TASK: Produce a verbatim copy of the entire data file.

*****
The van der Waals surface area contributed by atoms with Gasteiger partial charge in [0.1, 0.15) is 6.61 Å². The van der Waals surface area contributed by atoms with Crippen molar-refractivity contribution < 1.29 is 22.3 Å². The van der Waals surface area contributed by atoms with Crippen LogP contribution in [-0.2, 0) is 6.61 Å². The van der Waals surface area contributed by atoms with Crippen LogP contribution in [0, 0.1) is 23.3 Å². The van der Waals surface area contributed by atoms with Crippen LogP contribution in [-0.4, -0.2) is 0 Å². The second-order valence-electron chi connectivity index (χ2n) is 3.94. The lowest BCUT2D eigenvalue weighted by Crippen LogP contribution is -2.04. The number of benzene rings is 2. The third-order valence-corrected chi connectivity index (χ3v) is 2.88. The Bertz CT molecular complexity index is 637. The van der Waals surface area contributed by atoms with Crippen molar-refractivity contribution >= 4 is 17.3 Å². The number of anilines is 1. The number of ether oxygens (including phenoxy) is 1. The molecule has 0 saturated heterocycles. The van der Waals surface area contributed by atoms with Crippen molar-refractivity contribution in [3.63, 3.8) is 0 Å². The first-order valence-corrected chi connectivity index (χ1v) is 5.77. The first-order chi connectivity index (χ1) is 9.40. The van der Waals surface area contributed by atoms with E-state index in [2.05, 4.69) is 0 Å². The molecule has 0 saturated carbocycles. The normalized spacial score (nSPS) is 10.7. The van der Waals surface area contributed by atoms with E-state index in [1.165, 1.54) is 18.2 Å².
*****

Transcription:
The van der Waals surface area contributed by atoms with Gasteiger partial charge in [0.1, 0.15) is 6.61 Å². The van der Waals surface area contributed by atoms with Crippen molar-refractivity contribution < 1.29 is 22.3 Å². The van der Waals surface area contributed by atoms with Crippen LogP contribution in [-0.2, 0) is 6.61 Å². The van der Waals surface area contributed by atoms with Crippen LogP contribution in [0, 0.1) is 23.3 Å². The van der Waals surface area contributed by atoms with Crippen LogP contribution in [-0.4, -0.2) is 0 Å². The second-order valence-electron chi connectivity index (χ2n) is 3.94. The lowest BCUT2D eigenvalue weighted by Crippen LogP contribution is -2.04. The number of benzene rings is 2. The third-order valence-corrected chi connectivity index (χ3v) is 2.88. The Bertz CT molecular complexity index is 637. The van der Waals surface area contributed by atoms with Crippen molar-refractivity contribution >= 4 is 17.3 Å². The number of anilines is 1. The number of ether oxygens (including phenoxy) is 1. The molecule has 0 saturated heterocycles. The van der Waals surface area contributed by atoms with Crippen molar-refractivity contribution in [3.63, 3.8) is 0 Å². The first-order valence-corrected chi connectivity index (χ1v) is 5.77. The first-order chi connectivity index (χ1) is 9.40. The van der Waals surface area contributed by atoms with E-state index in [2.05, 4.69) is 0 Å². The molecule has 0 saturated carbocycles. The normalized spacial score (nSPS) is 10.7. The van der Waals surface area contributed by atoms with E-state index in [1.165, 1.54) is 18.2 Å².